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The American Myth of Religious Freedom Hardcover – December 30, 2008


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Product Details

  • Hardcover: 226 pages
  • Publisher: Spence Publishing Company; 2 edition (December 30, 2008)
  • Language: English
  • ISBN-10: 1890626139
  • ISBN-13: 978-1890626136
  • Product Dimensions: 9.3 x 6.3 x 0.8 inches
  • Shipping Weight: 1.2 pounds
  • Average Customer Review: 3.2 out of 5 stars  See all reviews (4 customer reviews)
  • Amazon Best Sellers Rank: #1,913,449 in Books (See Top 100 in Books)

Editorial Reviews

From Library Journal

Theologian Craycraft argues that "there is no such thing as religious freedom. The reason that such an assertion sounds so shocking to us is that we have been so completely formed by the American myth." As a secular political culture, America embraces religious freedom only within certain boundariesAreligious orthodoxy is not allowed to threaten the secular basis of government, and therefore orthodox practitioners do not enjoy the same degree of religious freedom as more secular citizens. The Catholic church, for example, is a patently undemocratic institution and therefore fundamentally at odds with U.S. political and legal rhetoric. Craycraft examines the logic of the Constitution, court struggles, published public opinion, and the work of other scholars to support his thesis. A careful reading of this work will aid in understanding the debate, but it will not resolve the tension arising from this conflict of belief. Recommended for academic collections and all libraries in communities where this is a current issue.AGeorge Westerlund, Providence P.L., Palmyra, VA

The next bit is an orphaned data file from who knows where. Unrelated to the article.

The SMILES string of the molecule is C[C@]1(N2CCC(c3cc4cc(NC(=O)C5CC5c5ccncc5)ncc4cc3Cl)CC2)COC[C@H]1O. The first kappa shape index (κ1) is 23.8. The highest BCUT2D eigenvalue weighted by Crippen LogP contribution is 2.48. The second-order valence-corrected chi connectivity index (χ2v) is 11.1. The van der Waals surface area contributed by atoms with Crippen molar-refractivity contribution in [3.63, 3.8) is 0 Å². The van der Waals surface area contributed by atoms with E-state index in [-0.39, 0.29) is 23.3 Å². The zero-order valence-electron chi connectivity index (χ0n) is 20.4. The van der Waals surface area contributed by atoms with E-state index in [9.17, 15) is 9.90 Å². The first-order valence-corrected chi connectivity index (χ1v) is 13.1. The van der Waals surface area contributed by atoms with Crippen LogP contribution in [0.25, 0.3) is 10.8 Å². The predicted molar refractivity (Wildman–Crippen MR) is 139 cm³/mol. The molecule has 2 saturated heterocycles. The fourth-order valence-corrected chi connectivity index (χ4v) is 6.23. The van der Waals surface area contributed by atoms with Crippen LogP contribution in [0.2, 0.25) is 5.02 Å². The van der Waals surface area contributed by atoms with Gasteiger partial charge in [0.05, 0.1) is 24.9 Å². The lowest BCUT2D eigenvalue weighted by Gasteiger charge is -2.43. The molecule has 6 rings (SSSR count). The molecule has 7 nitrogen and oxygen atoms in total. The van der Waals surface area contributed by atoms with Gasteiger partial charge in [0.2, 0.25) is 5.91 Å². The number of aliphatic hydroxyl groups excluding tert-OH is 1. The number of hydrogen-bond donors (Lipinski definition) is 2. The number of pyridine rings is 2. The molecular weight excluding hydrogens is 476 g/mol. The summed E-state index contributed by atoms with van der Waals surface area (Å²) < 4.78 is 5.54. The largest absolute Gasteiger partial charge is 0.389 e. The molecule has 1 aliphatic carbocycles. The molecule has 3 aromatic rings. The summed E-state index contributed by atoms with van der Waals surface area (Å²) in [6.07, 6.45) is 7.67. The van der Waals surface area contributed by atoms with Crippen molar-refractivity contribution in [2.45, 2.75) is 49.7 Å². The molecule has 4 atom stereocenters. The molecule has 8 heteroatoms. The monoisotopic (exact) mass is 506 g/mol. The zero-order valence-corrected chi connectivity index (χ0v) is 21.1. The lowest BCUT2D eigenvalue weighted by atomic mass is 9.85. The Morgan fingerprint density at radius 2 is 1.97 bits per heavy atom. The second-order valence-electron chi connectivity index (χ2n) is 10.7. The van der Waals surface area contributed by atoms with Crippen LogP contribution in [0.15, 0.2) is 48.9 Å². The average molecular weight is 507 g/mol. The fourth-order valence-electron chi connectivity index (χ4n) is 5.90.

Copyright 1999 Reed Business Information, Inc.

Review

"Recommended for academic collections and all libraries in communities where this is a current issue." -- Library Journal

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Customer Reviews

3.2 out of 5 stars
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Most Helpful Customer Reviews

8 of 14 people found the following review helpful By A Customer on November 6, 1999
Format: Hardcover
I just loved this work. I found it to be compelling, engaging, and very satisfying. All interested in this subject should read it. I have read other work by this author, and this is by far the best.
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6 of 13 people found the following review helpful By David B. Martineau on March 26, 2000
Format: Hardcover
I would have to agree with the author on the following point: It certainly does not seem that Mr. Casper has even a casual relationship with the theoretical constructs put forth. That said, however, a "customer review" forum does not seem like the appropriate place to wage a war of words. If Mr. Casper believes his arguments are valid, perhaps he could try a more academic forum in which to elucidate for us all the dogma he spews forth,to explain what the bee in his little bonnet is all about.
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4 of 10 people found the following review helpful By A Customer on July 11, 2000
Format: Hardcover